Over the past several years, a “Concerned Citizen” has submitted several Access to Information requests to CRA, demanding detailed information about what is being reported. After a series of complaints and appeals, CRA has been more forthcoming. I have seen the document received in response and asked Concerned Citizen to provide a brief summary of the results:
“A recent Access to Information Act Request revealed that for 2019, Canadian financial institutions reported approximately 615,000 accounts with a balance under US$50,000 to CRA for eventual transmission to the IRS under the terms of the FATCA agreement. The US-Canada IGA sets out a reporting threshold of US$50,000 – accounts below this balance are not required to be reported. Canadian banks have nevertheless chosen to report accounts of lower value. With approximately 1 million accounts reported in total for 2019, over 60 percent of these records did not need to be sent. Since reporting began in 2014, roughly one-half to three-quarters of all accounts reported fell below the balance threshold and need not have been included in the annual transmission of data to the IRS.
Total accounts and account-holders reported
These numbers have been publicly available, though the request has given us more accurate totals than the estimates published in media accounts.
2018 900000 approx
2019 1000000 approx [to be confirmed]
Because individuals and business entities generally have multiple accounts, the total number of individual account-holders subject to FATCA reporting will be much lower than the total number of accounts reported. CRA was asked to estimate the number of account-holders based on common elements in the data, such as matching addresses, SIN or SSN values, etc. CRA was unwilling or unable to provide this information.
Country of account owner
FATCA requires that Canadian financial institutions identify accounts held by US persons, regardless of where they live. CRA was asked to provide the total numbers of accounts associated with Canadian addresses and with US addresses. This allows us to estimate the proportion of Canadian residents affected (who could be dual citizens, or US expats without Canadian citizenship) to US residents affected (who could be Canadian expats in the US, or former US expats with Canadian assets).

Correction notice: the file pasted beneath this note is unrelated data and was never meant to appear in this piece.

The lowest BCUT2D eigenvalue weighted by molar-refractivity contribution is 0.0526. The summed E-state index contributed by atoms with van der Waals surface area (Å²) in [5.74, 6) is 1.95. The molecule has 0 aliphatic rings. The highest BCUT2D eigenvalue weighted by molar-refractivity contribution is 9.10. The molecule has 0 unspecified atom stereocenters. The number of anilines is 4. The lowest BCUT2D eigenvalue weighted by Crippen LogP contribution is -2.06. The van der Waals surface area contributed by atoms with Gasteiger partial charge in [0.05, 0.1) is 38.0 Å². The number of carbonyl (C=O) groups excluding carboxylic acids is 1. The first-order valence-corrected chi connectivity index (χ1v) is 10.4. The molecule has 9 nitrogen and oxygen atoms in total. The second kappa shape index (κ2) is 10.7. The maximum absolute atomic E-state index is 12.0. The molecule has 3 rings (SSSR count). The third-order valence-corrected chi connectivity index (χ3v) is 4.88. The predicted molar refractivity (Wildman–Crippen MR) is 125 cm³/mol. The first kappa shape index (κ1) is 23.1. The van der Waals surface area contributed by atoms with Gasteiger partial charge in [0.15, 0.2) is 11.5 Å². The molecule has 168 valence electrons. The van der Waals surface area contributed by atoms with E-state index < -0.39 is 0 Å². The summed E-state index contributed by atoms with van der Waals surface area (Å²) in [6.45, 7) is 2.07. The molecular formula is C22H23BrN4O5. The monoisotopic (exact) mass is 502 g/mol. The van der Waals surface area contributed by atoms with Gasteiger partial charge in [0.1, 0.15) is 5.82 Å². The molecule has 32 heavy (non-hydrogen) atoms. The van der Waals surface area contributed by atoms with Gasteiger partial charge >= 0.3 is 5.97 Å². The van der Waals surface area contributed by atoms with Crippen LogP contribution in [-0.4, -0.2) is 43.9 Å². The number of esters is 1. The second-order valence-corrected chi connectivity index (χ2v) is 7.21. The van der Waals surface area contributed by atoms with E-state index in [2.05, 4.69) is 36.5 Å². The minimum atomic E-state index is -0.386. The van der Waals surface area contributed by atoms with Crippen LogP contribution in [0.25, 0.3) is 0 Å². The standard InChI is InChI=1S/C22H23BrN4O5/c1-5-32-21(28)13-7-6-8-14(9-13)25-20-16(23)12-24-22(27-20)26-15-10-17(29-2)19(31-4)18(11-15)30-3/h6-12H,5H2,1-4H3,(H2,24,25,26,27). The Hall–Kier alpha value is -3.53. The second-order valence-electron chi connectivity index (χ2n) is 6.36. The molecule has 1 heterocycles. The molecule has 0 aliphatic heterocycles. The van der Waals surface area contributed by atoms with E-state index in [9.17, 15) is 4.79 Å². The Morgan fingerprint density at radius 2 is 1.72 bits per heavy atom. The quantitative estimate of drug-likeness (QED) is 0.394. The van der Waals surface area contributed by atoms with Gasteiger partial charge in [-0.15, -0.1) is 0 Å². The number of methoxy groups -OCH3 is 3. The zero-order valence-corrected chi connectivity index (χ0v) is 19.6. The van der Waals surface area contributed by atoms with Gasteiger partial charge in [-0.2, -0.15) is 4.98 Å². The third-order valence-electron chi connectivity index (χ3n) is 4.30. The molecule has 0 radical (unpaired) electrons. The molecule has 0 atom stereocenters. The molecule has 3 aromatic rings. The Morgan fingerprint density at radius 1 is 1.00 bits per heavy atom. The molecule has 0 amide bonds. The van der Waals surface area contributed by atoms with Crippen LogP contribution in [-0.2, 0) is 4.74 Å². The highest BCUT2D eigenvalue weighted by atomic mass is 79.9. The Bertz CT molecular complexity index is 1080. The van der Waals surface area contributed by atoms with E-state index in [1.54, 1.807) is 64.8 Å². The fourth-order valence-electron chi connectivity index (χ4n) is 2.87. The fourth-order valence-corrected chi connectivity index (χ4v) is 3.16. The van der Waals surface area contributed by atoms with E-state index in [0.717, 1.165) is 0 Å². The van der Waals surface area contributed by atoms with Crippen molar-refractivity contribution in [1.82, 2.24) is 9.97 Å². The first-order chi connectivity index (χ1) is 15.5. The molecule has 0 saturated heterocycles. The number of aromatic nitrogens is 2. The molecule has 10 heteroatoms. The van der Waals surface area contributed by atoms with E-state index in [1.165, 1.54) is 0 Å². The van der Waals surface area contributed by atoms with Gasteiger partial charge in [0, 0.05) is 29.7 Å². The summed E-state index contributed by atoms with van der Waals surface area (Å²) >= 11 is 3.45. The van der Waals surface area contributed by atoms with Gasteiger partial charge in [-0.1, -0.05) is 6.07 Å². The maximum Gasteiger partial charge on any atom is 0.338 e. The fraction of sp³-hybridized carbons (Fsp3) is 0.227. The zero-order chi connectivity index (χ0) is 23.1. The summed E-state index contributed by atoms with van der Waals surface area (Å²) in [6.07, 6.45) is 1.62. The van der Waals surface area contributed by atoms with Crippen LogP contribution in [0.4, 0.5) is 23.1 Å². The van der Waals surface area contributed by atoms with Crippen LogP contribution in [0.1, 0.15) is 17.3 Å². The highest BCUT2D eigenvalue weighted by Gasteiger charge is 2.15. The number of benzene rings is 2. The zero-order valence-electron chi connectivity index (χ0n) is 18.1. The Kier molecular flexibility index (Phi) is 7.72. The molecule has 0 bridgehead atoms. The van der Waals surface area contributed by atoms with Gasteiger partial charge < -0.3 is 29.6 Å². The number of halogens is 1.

CRA initially refused this request, but after an appeal and complaint it eventually provided a set of estimates for individuals and entities associated with addresses in each country. Of interest, the Canadian addresses make up 62 to 75 percent of the total accounts – so roughly one-quarter to one-third of accounts reported likely belong to US residents, who would be US taxpayers and presumably filing FBAR reports as well. The following table shows the percentage of Canadian addresses each year:
|—||Canada address||US address||—||% Canada|
(Astute readers may notice that the total number of records for each row does roughly match or fall slightly below the total number of accounts reported each year in the table previously shown.)
Accounts below reporting threshold
The US-Canada IGA only requires financial institutions to report US-person accounts with a balance over US$50,000. However, they are not prevented from reporting lower-value accounts. There has long been concern that banks were reporting more accounts than necessary, but no proof of this on a systematic basis.
CRA was asked to provide the number of accounts reported each year with a balance below the threshold. They initially refused, but after an appeal and complaint they did provide some estimated values. The following table lists these numbers along with a percentage of the total accounts reported for each year.
[the percentage for 2019 is based on the estimate of 1 million total – to be confirmed]
This information tells us that in any given year, anywhere from one-half to three-quarters of the account records sent to the IRS (via CRA) by Canadian banks were lower-value accounts that did not need to be reported.
Non-reportable account types
CRA was asked if they had any data to indicate that accounts belonging to types excluded from reporting under the IGA – RRSP, RESP, RDSP, TFSA and other similar accounts – were being reported to the IRS. CRA replied that the data they receive from financial institutions does not include any information to indicate account type. This is both good news and bad news. While we cannot rule out the possibility that some Canadian banks report these accounts when they are not required to, CRA’s response does indicate that the IRS would receive no information indicating the account type, which would be a possible concern for anyone holding TFSAs, for example.”